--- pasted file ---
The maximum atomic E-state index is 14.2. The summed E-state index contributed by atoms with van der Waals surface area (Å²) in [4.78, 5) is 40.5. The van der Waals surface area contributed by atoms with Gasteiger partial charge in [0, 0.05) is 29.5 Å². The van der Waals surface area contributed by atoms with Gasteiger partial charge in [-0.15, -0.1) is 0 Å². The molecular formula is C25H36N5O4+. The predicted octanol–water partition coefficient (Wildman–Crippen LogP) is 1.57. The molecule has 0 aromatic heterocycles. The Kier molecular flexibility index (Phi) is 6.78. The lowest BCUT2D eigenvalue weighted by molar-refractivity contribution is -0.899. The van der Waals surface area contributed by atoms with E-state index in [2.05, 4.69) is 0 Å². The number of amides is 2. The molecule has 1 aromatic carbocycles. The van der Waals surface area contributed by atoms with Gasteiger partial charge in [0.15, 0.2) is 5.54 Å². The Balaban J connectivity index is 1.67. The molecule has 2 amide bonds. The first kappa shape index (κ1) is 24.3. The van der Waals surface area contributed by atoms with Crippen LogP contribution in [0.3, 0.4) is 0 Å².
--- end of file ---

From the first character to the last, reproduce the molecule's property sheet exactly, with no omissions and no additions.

The maximum atomic E-state index is 14.2. The summed E-state index contributed by atoms with van der Waals surface area (Å²) in [4.78, 5) is 40.5. The van der Waals surface area contributed by atoms with Gasteiger partial charge in [0, 0.05) is 29.5 Å². The van der Waals surface area contributed by atoms with Gasteiger partial charge in [-0.15, -0.1) is 0 Å². The molecular formula is C25H36N5O4+. The predicted octanol–water partition coefficient (Wildman–Crippen LogP) is 1.57. The molecule has 0 aromatic heterocycles. The Kier molecular flexibility index (Phi) is 6.78. The lowest BCUT2D eigenvalue weighted by molar-refractivity contribution is -0.899. The van der Waals surface area contributed by atoms with E-state index in [2.05, 4.69) is 0 Å². The number of amides is 2. The molecule has 1 aromatic carbocycles. The van der Waals surface area contributed by atoms with Gasteiger partial charge in [0.15, 0.2) is 5.54 Å². The Balaban J connectivity index is 1.67. The molecule has 2 amide bonds. The first kappa shape index (κ1) is 24.3. The van der Waals surface area contributed by atoms with Crippen LogP contribution in [0.3, 0.4) is 0 Å².